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Christianity provides a safe context for free institutions to flourish

Church & State

Christianity provides a safe context for free institutions to flourish

Christianity and Freedom: Volume 1  Historical Perpectives edited by Timothy Samuel Shah and Allen D Hertzke, Cambridge University Press 2016  413 pp   £66

As the American Presidential election nears with forebodings christianity-and-freedom-bookcoverof threats to religious
freedom, this timely collection of fifteen essays examines the contributions of pre-Reformation Christianity to the development of freedom,  (particularly religious freedom for all since religious belief cannot be coerced), and how various protestant traditions and communities contributed to it after the Reformation.

Starting with a hard-hitting essay by Kyle Harper on “Christianity and the Roots of Human Dignity in late Antiquity”.  Mythologies purveyed by an older generation of liberal scholars paid more attention to nineteenth-century biblical skepticism and existential philosophy than the actual wrestling of the fathers with scripture in Greco-Roman society.

To answer the question “How did humans come to be seem as universally free and incomparably worthy figures?” (p.127) needs more than the usual “drive-by history” that begins with the Enlightenment . “It needs to take seriously its deep taproots in an ancient religious view of humanity”, where “Christian sexual morality collided with the systematic exploitation of men and women who lacked access to social honour by virtue of their status.”(p. 137)

Without Christianity, these essays ask, would the Enlightenment have produced the American and French Revolutions? No, it produced Nietzche. “Impartial historians will have to acknowledge that free institutions hardly ever developed in places that were not influenced by Jewish and Christian ideas.” (p 402).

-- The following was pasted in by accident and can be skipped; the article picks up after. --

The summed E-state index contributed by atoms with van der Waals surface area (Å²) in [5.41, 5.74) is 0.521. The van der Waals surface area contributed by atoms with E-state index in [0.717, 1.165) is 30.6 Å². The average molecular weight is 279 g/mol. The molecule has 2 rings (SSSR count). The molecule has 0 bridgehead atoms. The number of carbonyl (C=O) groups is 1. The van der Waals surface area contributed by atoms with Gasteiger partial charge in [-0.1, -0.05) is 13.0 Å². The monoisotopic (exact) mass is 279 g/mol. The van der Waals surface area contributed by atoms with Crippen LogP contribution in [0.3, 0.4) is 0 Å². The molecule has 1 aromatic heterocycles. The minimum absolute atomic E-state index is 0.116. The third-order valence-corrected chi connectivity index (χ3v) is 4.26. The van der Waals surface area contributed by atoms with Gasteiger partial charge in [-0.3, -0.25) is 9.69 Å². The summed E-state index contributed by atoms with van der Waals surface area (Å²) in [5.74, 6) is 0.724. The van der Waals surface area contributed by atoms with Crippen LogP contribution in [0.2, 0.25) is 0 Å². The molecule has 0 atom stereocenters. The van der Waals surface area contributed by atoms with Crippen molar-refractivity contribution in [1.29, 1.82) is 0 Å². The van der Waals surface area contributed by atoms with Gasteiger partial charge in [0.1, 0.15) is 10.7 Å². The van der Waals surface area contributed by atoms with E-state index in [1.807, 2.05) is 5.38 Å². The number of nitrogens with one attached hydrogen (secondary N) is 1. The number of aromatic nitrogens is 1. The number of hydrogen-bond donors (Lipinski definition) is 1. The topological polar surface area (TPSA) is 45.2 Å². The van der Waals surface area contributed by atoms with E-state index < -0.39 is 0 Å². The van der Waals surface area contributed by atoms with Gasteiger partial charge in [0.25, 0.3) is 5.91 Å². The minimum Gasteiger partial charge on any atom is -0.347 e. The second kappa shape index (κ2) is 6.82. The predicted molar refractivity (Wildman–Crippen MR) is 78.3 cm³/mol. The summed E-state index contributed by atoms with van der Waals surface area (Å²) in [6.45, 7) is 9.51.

Then read Robert Woodberry’s groundbreaking work on “Protestant Missions and the Centrality of Conversion Attempts for the Spread of Education, Printing, Colonial Reform and Political Democracy” who asserts that Protestants stimulated mass printing for the masses since they believed everyone had a right to read the Word of God. When other religious interests were thus threatened, they released control of texts by printing for mass distribution.  The quest for religious liberty unleashing the right to convert helped lay the foundations much that Western academics ( and others) value – freedom of speech and of association, mass education, wide availability of printed texts, NGOs, colonial reform movements including the abolition of slavery and better health.

Timothy Samuel Shah’s helpful introduction summarises the essential points from each contributor, particularly valuable given that one or two are shrouded in scholarly hat-tips and caveats and are like wading through treacle.

David Philpott challenges the secular liberal narrative which claims that liberal democracy could only emerge when politics was cast free from religion.  Rather Christian liberals between 1800 – 2000 can be shown to have directly contributed to the widening of the franchise, the freeing of slaves, the toppling of dictatorships and the legal guarantee of religious freedom.

The collection should find its way into every seminary library as a major set text on human rights and freedom to inform engagement in current debates with its nuggets of insights: “Without religion, human rights become infinitely expandable, become too captive to Western libertarian ideals and the state is given an exaggerated role to play as the guarantor of human rights” John Witte Jr (quoted on p 176).  Remind you of anybody?